Why You Can’t Trust Real Estate Agents When Buying A House

by Mike Holman

Most prospective house hunters or sellers think they have a “good” agent. Either it’s someone who they previously worked with or perhaps a referral from a friend or a co-worker. One of the big reasons for having confidence in their agent is a belief that the agent is “on their side” and “honest” etc etc. I would suggest however that by a certain point in the process, your agent is your enemy and you are negotiating against them more than the other party. This post deals with the buy side of the house buying game. The next post will deal with the sell side.

In the beginning: happy friends

When a house buyer first signs up with an agent, things are usually pretty rosy, the agent assures the person that they can find an appropriate house for a price you can afford and everything will be great. The agent has “lots” of experience and knows the area inside out. At this stage of the game, you and your agent are mostly on the same page. You want to buy a house and they want you to buy a house. Your agent will most certainly want to get the process over with sooner rather than later, but that’s usually the case with the buyer as well.

During the search: uneasy allies

Agents know that they need to spend a fair bit of time with a buyer, especially ones who want to look at a lot of houses. After a while however it’s not worth it for an agent to continue a long search especially if their contract is running out. This is the time when the agent will start trying to convince the buyer to lower their standards and raise their prices. Sometimes this is educational if the buyer has unrealistic expectation, but mainly this is to speed up the process so the agent can get paid. I should point out however that real agents are normally quite useful during the search since they often know more than you do about the general real estate and can get you access to private showings. The other big benefit is their access to sale price information for similar houses.

Related – How to win a house bidding war

Thinking about putting in an offer?  Trust no one!

The point when the buyer submits a offer on a house is a time when a lot of house buyers, particularly first timers feel out of their element and defer to their agent for advice. This is the worst thing you can do. Your agent gets paid when the deal gets done and only when it gets done.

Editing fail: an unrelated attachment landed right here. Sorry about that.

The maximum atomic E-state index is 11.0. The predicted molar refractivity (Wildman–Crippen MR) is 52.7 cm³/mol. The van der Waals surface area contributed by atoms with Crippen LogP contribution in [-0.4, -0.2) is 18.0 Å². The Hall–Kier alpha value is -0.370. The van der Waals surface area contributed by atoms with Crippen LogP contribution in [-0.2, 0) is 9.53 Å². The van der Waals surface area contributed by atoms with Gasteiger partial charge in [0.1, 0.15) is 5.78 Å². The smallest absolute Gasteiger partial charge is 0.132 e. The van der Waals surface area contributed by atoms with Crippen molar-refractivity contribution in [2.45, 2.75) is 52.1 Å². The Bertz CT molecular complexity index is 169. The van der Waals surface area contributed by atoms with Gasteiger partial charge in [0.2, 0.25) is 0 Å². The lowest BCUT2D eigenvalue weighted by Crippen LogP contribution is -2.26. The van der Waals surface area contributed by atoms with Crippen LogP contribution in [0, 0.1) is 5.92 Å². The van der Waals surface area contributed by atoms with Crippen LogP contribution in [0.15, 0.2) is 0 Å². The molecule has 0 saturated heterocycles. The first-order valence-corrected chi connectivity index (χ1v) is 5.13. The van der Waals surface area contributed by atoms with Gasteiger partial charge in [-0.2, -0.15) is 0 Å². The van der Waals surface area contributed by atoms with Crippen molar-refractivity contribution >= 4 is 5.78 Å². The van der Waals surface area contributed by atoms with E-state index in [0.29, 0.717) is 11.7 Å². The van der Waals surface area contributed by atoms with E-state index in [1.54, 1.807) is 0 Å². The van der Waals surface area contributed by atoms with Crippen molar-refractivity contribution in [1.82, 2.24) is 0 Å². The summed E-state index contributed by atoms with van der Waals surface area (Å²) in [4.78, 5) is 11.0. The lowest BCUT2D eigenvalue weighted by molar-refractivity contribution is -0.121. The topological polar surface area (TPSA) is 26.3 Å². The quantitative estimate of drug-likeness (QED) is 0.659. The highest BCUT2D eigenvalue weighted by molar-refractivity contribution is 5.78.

This is a time when knowledge of the real estate market should be a big help in determining how much negotiation should be done. As well, if the buyer is not in a hurry to buy then that sets up a great negotiation opportunity. However if there is one thing that real estate agents don’t like it’s clients who negotiate hard – why? Because the only way to negotiate properly in a deal is to be able to walk away if the price you want isn’t met. The way an agent sees this type of situation is that if a deal falls through, they have to spend a lot more time looking at houses with you before they get paid.

Things that your agent might say (and you should ignore) when you are about to put in a bid are:

  • “Don’t bid too low or you will offend the sellers”. This is garbage – if the sellers can’t handle a low ball bid then they are unrealistic. And what exactly is a bid that is “too low”? I’m not saying put in an unrealistic bid, but don’t be afraid to start low and work your way up.  It’s important to know the market so that you don’t have to rely on the asking price or your agent to tell you the proper market value of the house.
  • “Don’t bid too low or you might offend the selling agent and might I have to work with them in the future”. This stunning example of gall and self-interest was actually told to Mr. Cheap. I don’t think this one needs any further comments. 🙂
  • “You should get a bid in quickly before someone else puts a bid in”. This is a favourite of my agent – create a sense of false urgency, get the deal in motion and get it done ASAP. Sometimes this is good advice, but other times – such as when the house has been sitting on the market for a month or longer then it’s just not appropriate.
  • “Someone else is looking at the house later today and they are really interested”. This lie usually originates with the selling agent, but smart buying agents are usually more than willing to play along because it will increase the chances of their buyer putting in an offer in that day.

Negotiation – don’t listen to a word your agent has to say.

At this point you are potentially pretty close to buying a house. You want to buy the house at the lowest price, the seller wants to sell the house to you at the highest price and your agent wants you to buy the house and doesn’t care at all what price you pay because they just want the deal done right now. Since paying a higher price will get the deal done quicker, a lot of agents will encourage you to bid higher which basically means that you are negotiating against them as well as the seller.

Things that your agent might say (and you should ignore) when you are negotiating are:

  • “Meet them halfway or in the middle”. This sounds quite reasonable at first- if the asking price of a house is $500,000 and you bid $460,000 and they come back with $490,000 then isn’t splitting the difference at $475,000 quite reasonable? Not if you can get the house for $470,000 or $465k,000 The fact is that the asking price of the house and your first bid are very arbitrary numbers and splitting the difference between the two might end up in a price that is not market value.
  • “Are you willing to lose this house for $2,000?” (or $5,000, $8,000) This is a tough one – on the one hand it seems silly to not buy a house and be only a half of a percent away from a deal, but on the other hand shouldn’t your agent be asking this question to the seller? Ie – “We are going to walk, do you really want to lose this deal for $2,000?”